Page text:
The CASCADE Collaboration: joint modeling of bivariate longitudinal data with informative dropout and left-censoring, with application to the evolution of CD4+ cell count and HIV RNA viral load in response to treatment of HIV infection
Several methodological issues occur in the context of the longitudinal study of HIV markers evolution. Three of them are of particular importance: (i) correlation between CD4+ T lymphocytes (CD4+) and plasma HIV RNA; (ii) left-censoring of HIV RNA due to a lower quantification limit; (iii) and potential informative dropout. We propose a likelihood inference for a parametric joint model including a bivariate linear mixed model for the two markers and a lognormal survival model for the time to drop out. We apply the model to data from patients starting antiretroviral treatment in the CASCADE collaboration where all of the three issues needed to be addressed.
[Show abstract][Hide abstract] ABSTRACT: HIV dynamics studies, based on differential equations, have significantly improved the knowledge on HIV infection. While first studies used simplified short-term dynamic models, recent works considered more complex long-term models combined with a global analysis of whole patient data based on nonlinear mixed models, increasing the accuracy of the HIV dynamic analysis. However statistical issues remain, given the complexity of the problem. We proposed to use the SAEM (stochastic approximation expectation-maximization) algorithm, a powerful maximum likelihood estimation algorithm, to analyze simultaneously the HIV viral load decrease and the CD4 increase in patients using a long-term HIV dynamic system. We applied the proposed methodology to the prospective COPHAR2-ANRS 111 trial. Very satisfactory results were obtained with a model with latent CD4 cells defined with five differential equations. One parameter was fixed, the 10 remaining parameters (eight with between-patient variability) of this model were well estimated. We showed that the efficacy of nelfinavir was reduced compared to indinavir and lopinavir.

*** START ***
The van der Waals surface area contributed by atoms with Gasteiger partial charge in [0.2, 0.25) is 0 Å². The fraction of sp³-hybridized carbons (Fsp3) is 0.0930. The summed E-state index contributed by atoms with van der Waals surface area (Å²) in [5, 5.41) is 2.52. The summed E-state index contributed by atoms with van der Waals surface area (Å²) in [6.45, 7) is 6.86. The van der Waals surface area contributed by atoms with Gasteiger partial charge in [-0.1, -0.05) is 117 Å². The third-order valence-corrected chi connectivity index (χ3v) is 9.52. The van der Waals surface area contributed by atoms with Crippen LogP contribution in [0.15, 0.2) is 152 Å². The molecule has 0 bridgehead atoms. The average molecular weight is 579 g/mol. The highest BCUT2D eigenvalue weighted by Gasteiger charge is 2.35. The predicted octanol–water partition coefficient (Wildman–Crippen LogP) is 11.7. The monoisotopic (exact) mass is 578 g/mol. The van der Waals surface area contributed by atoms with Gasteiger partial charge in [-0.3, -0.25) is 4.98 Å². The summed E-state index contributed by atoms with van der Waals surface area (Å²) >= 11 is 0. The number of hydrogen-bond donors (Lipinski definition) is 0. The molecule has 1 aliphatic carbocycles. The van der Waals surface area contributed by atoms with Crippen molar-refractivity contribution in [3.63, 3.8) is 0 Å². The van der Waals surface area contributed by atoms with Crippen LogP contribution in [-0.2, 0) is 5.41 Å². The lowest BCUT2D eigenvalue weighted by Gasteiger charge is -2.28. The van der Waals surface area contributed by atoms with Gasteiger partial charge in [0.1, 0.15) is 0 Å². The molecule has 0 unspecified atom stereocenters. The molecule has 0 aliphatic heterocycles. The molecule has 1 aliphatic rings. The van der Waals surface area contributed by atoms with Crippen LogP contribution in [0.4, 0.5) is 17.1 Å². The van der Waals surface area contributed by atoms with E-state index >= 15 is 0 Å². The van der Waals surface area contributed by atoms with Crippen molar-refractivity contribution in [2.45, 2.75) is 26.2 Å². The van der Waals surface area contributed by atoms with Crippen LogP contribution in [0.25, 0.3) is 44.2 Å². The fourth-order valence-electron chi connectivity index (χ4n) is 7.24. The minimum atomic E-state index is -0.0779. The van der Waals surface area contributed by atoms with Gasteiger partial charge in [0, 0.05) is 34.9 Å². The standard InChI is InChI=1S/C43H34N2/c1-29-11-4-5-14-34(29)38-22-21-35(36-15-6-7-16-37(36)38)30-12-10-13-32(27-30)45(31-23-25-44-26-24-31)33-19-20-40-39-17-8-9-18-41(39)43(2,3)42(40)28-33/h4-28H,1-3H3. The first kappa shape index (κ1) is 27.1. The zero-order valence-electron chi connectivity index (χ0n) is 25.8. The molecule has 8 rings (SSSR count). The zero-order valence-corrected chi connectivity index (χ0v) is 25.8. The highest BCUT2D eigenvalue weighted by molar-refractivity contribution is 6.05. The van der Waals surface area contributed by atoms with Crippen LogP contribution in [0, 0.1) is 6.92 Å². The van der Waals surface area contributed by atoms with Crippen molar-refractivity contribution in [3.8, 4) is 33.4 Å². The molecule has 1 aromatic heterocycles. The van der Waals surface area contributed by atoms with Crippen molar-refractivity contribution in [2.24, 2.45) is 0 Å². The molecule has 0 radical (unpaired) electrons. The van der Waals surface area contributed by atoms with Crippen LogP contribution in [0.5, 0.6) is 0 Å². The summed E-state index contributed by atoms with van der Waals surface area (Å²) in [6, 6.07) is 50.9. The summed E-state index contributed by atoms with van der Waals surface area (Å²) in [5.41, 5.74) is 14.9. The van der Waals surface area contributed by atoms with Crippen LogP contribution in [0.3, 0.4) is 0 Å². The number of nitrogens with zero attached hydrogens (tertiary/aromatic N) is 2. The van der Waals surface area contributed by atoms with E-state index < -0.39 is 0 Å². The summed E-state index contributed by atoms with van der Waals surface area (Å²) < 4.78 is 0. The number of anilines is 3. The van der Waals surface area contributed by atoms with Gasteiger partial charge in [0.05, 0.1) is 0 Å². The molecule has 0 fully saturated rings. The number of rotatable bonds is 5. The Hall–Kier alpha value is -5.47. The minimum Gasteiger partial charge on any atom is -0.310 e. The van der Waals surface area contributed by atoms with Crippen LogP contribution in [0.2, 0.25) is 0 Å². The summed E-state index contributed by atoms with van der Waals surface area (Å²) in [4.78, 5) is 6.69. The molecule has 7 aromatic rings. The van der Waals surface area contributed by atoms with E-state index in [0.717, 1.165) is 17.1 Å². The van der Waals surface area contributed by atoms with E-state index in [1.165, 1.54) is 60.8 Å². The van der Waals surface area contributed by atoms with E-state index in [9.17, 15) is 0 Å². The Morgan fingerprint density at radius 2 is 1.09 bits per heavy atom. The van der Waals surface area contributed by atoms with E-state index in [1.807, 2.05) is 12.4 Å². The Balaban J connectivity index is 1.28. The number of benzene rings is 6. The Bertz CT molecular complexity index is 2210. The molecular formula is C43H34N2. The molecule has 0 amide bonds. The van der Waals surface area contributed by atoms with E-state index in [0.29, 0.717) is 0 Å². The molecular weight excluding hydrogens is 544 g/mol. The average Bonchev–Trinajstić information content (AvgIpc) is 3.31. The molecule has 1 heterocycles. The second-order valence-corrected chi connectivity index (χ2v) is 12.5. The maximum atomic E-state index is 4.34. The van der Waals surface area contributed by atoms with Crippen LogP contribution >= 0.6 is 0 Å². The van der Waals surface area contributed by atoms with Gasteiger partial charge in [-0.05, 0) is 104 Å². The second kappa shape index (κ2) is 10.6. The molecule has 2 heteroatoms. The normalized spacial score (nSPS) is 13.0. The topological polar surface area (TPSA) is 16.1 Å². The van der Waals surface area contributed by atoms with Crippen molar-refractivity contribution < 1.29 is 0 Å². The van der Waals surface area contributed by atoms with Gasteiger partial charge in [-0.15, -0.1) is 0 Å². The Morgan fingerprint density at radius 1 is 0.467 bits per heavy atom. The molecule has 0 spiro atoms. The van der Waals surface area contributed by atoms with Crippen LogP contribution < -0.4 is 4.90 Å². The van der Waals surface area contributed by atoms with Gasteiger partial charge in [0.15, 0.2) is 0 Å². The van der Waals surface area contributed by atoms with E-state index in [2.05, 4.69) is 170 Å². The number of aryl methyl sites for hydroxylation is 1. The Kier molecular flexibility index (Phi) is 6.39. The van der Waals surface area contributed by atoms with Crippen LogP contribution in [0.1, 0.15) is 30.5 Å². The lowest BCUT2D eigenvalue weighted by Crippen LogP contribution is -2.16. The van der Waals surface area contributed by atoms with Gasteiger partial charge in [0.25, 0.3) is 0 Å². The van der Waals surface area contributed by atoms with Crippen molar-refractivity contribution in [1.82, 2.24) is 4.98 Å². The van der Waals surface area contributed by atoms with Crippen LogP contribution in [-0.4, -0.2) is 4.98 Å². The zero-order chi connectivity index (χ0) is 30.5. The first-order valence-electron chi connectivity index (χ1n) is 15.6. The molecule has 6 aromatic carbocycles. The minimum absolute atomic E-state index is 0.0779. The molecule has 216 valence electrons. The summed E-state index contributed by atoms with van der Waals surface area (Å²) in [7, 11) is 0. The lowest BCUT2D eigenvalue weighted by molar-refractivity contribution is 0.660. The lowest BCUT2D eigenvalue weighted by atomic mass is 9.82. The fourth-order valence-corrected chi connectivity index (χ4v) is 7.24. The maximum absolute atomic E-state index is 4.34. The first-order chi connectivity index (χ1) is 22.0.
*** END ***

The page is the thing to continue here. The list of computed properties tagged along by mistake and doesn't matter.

"This topic was also studied by Jacobsen and Keiding (1995), Gill et al. (1997) and Nielsen (2000). The problematic of non-ignorable m.l.i.d. has prompted the development of joint models, in which the m.l.i.d. was included, for instance in a model proposed by Diggle and Kenward (1994); see Thiébaut et al. (2005) for a recent example. The aim of this paper is to study ignorability in the context of stochastic processes: these processes may be counting processes but also continuous state-space processes, such as diffusion processes. "
[Show abstract][Hide abstract] ABSTRACT: We develop a study of ignorability and conditions thereof for likelihood
inference in the framework of stochastic processes. We define a coarsening
model for processes which includes discrete-time observations as well as
censored continuous-time observations and applies to continuous state-space
processes as well as counting processes. For preparing the work we recall
formulas for manipulating marginal and conditional likelihood ratios (which can
apply to stochastic processes). Ignorability is defined in terms of local
equality of two likelihood ratios. We give static conditions of ignorability
and then dynamical conditions which are more interpretable. We illustrate the
use of the dynamical conditions of ignorability in problems of censoring,
missing data and joint modelling.
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